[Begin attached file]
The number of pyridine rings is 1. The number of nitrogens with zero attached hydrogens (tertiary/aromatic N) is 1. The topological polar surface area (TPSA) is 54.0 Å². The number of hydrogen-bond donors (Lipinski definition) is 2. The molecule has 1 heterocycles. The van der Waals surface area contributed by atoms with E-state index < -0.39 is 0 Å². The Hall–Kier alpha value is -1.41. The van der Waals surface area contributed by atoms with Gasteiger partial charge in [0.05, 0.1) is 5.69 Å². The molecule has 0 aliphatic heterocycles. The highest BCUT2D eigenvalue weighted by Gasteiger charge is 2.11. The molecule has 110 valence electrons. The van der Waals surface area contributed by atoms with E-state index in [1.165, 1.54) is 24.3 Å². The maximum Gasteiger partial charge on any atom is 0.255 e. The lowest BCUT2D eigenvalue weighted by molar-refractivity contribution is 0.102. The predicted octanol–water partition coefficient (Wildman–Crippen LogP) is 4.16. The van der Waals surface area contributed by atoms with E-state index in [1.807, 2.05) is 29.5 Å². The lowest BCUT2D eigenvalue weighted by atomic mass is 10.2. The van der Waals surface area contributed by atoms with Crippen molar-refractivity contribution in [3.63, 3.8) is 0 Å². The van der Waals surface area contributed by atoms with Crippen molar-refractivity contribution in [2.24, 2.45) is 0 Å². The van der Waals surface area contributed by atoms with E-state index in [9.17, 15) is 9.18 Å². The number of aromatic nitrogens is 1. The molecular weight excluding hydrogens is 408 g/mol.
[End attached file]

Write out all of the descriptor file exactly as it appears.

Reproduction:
The number of pyridine rings is 1. The number of nitrogens with zero attached hydrogens (tertiary/aromatic N) is 1. The topological polar surface area (TPSA) is 54.0 Å². The number of hydrogen-bond donors (Lipinski definition) is 2. The molecule has 1 heterocycles. The van der Waals surface area contributed by atoms with E-state index < -0.39 is 0 Å². The Hall–Kier alpha value is -1.41. The van der Waals surface area contributed by atoms with Gasteiger partial charge in [0.05, 0.1) is 5.69 Å². The molecule has 0 aliphatic heterocycles. The highest BCUT2D eigenvalue weighted by Gasteiger charge is 2.11. The molecule has 110 valence electrons. The van der Waals surface area contributed by atoms with E-state index in [1.165, 1.54) is 24.3 Å². The maximum Gasteiger partial charge on any atom is 0.255 e. The lowest BCUT2D eigenvalue weighted by molar-refractivity contribution is 0.102. The predicted octanol–water partition coefficient (Wildman–Crippen LogP) is 4.16. The van der Waals surface area contributed by atoms with E-state index in [1.807, 2.05) is 29.5 Å². The lowest BCUT2D eigenvalue weighted by atomic mass is 10.2. The van der Waals surface area contributed by atoms with Crippen molar-refractivity contribution in [3.63, 3.8) is 0 Å². The van der Waals surface area contributed by atoms with Crippen molar-refractivity contribution in [2.24, 2.45) is 0 Å². The van der Waals surface area contributed by atoms with E-state index in [9.17, 15) is 9.18 Å². The number of aromatic nitrogens is 1. The molecular weight excluding hydrogens is 408 g/mol.